ECB slowly becoming nervous
Inflation in the Eurozone (and the USA) does not appear to be just a temporary phenomenon. The ultra-loose monetary policy, lasting now for more than a decade which has set the base for demonetisation cannot be eliminated overnight. And combating it through hesitant interest rate hikes is not really conducive to have a quick impact either. In addition, a very diverse economic area in the Eurozone makes countermeasures difficult. For where higher interest rates may be too much of a burden on one country, the interest rate steps for other countries are far too slow. Of course, central banks will continue to deny any responsibility for inflation, but this is not happening all over Europe, as a look towards Switzerland shows.
Doing nothing brings blessings
The Swiss are showing signs of a stronger increase in inflation for the first time. At 2.9%, however, it is still far from the 7.9% in Europe. This is not due to the key interest rate of the Swiss National Bank (SNB), as this is also below zero, more precisely at minus 0.75%. However, the SNB has managed to steer clear of such interventions as the flooding of money through bond-buying programmes to finance the debts of, for example, the peripheral countries Italy and Portugal. As a result, the Swiss franc is still granted the function of a reserve currency, or safe haven, by investors.
Inevitably, this has put almost constant upward pressure on the franc, especially in times of crisis. However, in order not to slow down its own exports too much, the SNB has, therefore, regularly intervened in the foreign exchange market in recent years and weakened the currency by selling Swiss francs. Now it is therefore in the comfortable position of only having to do what most people do best, namely nothing. This alone already makes the currency appreciate and slows down part of the externally oriented economy.
On the other hand, a strong Swiss franc makes products imported from abroad cheaper, which further dampens price development. In this respect, it is clear that a more homogeneous economic area is better suited for a uniform monetary policy than a political entity such as the EU and Eurozone. Even though the euro is also reasonably solid, it is not a safe haven like the franc. Therefore, doing nothing here in Germany is not enough. But not all options have been used up yet either in the Eurozone, if indeed the blathering were to finally stop and bold action could be taken to raise interest rates. This will certainly be painful for some countries, but they have been living at the expense of the future for years. Logically, this must now be corrected. Everything has a price.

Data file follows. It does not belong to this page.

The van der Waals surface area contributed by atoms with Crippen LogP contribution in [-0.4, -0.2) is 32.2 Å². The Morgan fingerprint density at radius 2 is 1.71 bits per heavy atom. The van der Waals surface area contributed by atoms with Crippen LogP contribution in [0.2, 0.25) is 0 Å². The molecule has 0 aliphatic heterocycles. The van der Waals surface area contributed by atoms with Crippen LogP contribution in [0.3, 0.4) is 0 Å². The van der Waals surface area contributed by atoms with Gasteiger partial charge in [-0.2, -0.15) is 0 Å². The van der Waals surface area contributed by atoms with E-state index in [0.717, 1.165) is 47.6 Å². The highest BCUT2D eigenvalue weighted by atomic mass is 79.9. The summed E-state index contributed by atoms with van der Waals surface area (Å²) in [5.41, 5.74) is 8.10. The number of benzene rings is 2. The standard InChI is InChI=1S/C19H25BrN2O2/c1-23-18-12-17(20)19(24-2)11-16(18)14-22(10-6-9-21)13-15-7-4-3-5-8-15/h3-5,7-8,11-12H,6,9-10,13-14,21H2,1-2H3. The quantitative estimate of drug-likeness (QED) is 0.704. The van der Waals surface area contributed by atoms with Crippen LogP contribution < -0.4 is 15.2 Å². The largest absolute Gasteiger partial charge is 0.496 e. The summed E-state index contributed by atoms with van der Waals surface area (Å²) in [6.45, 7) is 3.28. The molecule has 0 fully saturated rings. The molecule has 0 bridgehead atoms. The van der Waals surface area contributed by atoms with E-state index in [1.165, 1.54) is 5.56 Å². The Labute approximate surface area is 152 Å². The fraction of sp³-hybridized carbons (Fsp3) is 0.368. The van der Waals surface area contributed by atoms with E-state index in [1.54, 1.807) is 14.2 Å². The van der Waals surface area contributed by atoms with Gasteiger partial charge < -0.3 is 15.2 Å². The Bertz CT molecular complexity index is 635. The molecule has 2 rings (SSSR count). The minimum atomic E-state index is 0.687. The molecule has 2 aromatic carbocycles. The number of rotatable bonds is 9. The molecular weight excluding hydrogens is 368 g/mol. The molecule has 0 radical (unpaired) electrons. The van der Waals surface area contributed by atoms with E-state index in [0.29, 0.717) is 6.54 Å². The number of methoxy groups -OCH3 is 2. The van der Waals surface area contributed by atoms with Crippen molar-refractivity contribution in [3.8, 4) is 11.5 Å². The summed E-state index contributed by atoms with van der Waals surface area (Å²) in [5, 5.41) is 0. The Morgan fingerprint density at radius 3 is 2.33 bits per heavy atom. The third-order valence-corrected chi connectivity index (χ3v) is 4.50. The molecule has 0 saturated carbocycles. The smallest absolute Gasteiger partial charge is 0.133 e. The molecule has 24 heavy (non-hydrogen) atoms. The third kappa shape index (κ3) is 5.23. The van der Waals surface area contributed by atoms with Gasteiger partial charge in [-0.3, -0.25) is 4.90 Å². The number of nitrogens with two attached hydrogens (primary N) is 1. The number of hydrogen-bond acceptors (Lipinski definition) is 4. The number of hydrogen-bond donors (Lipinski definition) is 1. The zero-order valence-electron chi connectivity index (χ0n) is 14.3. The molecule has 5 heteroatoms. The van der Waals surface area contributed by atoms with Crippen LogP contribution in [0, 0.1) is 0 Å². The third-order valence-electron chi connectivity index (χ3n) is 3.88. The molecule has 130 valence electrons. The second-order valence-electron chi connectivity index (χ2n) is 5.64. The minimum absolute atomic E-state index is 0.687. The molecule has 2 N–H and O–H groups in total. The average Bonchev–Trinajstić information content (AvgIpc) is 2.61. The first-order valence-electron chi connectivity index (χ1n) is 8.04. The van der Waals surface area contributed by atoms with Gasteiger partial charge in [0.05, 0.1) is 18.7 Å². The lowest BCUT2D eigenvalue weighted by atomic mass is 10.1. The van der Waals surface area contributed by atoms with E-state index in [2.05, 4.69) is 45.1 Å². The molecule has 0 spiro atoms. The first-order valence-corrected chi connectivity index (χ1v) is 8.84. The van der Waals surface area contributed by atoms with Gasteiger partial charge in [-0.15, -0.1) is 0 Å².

Current addendum: the Swiss central bank SNB surprisingly raised the key interest rate by a significant 0.5% on 16.06.2022. This shows that it takes its mandate in regard to monetary stability more seriously than the ECB. The increase is timely, and further rises have also been promised.
Interest rates rise faster and higher
Pressure for significant interest rate hikes will continue to increase in the coming days and weeks, for even in the USA, hopes that the inflation trend has already peaked have been shattered. Yields on 10-year US government bonds are already at 3.25% and shorter maturities are also rising. This is also causing share prices to fall and worrying times in the real estate markets. Nevertheless, an unpleasant, but at the same time, an orderly correction in the markets is more probable than a bubble bursting.
This is because inflation is currently also being driven, by a non too small extent, by free riders who are taking advantage of rising prices by not only passing on higher purchase costs but above all opportunistically increasing their own profit margins. It is reported, for example, that leasing banks are not only raising interest rates on car financing, but are also reducing residual values at the same time. Somewhat surprising if it is known that the used car market is sold out and production can hardly keep up with existing demand.
But people are not stupid and will not continuously be taken for a ride, neither as voters nor as consumers. So such price increases will not prove sustainable and will be balanced out again by a subsequent drop in demand, with inflation rates falling accordingly. It would be important that, through the use of appropriate instruments, such as the aforementioned bold interest rate increases, inflation rates do fall significantly before they are cemented for a longer period of time by matching nominal wage increases and an upward spiral is set in motion.
Stainless steel market quiet in summer